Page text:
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Oakland A’s to Play Games in Sacramento While Waiting for Las Vegas Stadium to Be Built

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Oakland A’s to Play Games in Sacramento While Waiting for Las Vegas Stadium to Be Built

The A's will be sharing the stadium with the San Francisco Giants' Triple-A affiliate, the Sacramento River Cats, for the 2025-2027 seasons, with a potential extension to 2028, allowing them flexibility in case of delays in Las Vegas stadium construction.

Sutter Health Park, located approximately 80 miles northeast of Oakland, offers a significant departure in size compared to Major League Baseball standards. With a seating capacity of 10,624, expandable to 14,014 including lawn seats and standing room, it will be the league's smallest venue. For context, Progressive Field in Cleveland seats 34,830, while the Oakland Coliseum tops the list at 56,782.

During their Sacramento tenure, the A's won't include a city as part of their team name.

Oakland presented a proposition to the A's for a temporary stay in their current stadium. The city proposed a five-year lease extension worth $97 million, with an early termination clause after three years. The proposal also required the A's to sell their 50% stake in the Coliseum for redevelopment.

Amid talks, Oakland floated unconventional terms, including selling the A's to a local owner, relinquishing team identity upon relocation, or securing an exclusive opportunity for Oakland in future MLB expansion. Eventually, the city appeared to step back from these demands.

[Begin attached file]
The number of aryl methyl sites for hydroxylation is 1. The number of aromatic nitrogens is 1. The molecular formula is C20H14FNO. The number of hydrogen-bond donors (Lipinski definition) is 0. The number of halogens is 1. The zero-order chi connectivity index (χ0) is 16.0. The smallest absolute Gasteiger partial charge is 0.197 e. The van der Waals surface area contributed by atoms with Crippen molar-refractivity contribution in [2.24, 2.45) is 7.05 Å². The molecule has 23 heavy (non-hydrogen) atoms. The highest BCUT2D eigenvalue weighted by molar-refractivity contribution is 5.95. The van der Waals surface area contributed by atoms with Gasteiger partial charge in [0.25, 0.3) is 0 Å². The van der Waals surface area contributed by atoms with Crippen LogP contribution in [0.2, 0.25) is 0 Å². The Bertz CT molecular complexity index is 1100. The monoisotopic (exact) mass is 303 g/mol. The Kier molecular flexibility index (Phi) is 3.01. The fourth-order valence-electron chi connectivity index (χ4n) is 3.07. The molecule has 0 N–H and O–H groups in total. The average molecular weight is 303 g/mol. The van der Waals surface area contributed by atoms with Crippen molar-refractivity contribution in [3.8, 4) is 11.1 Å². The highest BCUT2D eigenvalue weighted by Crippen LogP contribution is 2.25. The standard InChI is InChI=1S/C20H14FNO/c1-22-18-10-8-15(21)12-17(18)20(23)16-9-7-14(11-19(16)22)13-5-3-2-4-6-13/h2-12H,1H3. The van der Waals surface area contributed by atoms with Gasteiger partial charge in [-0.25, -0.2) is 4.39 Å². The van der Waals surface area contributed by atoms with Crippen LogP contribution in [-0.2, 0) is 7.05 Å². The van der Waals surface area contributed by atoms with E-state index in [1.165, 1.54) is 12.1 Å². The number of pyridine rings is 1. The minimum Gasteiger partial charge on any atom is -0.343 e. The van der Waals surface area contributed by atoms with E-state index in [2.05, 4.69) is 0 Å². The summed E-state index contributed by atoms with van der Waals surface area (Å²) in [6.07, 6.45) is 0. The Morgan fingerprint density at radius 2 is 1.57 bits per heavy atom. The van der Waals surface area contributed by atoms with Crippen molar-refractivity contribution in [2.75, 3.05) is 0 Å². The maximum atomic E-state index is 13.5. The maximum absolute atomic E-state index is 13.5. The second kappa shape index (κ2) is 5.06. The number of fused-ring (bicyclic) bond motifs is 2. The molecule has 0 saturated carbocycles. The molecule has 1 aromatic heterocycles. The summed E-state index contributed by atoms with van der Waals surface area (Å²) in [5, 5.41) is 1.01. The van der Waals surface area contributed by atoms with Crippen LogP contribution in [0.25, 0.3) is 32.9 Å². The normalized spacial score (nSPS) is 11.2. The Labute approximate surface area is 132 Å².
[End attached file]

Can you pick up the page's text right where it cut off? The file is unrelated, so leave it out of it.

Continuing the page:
The River Cats, owned by Vivek Ranadivé, who also owns the NBA's Sacramento Kings, view this arrangement as a chance to showcase Sacramento for potential MLB expansion. If the move to Las Vegas falters, Sacramento could emerge as a frontrunner for the A's new home.

Assuming all proceeds as planned, the A's will call a new stadium, planned for the south end of the Las Vegas Strip, home in 2028, replacing the Tropicana. The iconic hotel closed its doors on its 67th anniversary to pave the way for demolition.

Bally's and Gaming and Leisure Properties, Inc. struck a deal to allocate nine acres for the proposed $1.5 billion, 33,000-seat stadium. Discussions on further development of the surrounding land are slated to follow once the A's settle in Las Vegas.

Las Vegas has emerged as a hub for professional sports, welcoming the NHL's Vegas Golden Knights in 2017, followed by the WNBA's Aces and the NFL's Raiders in subsequent years. The A's will soon join this vibrant sports landscape.

Conversely, Oakland faces the loss of its third major sports franchise in a decade, following the departures of the Raiders and the NBA's Golden State Warriors.

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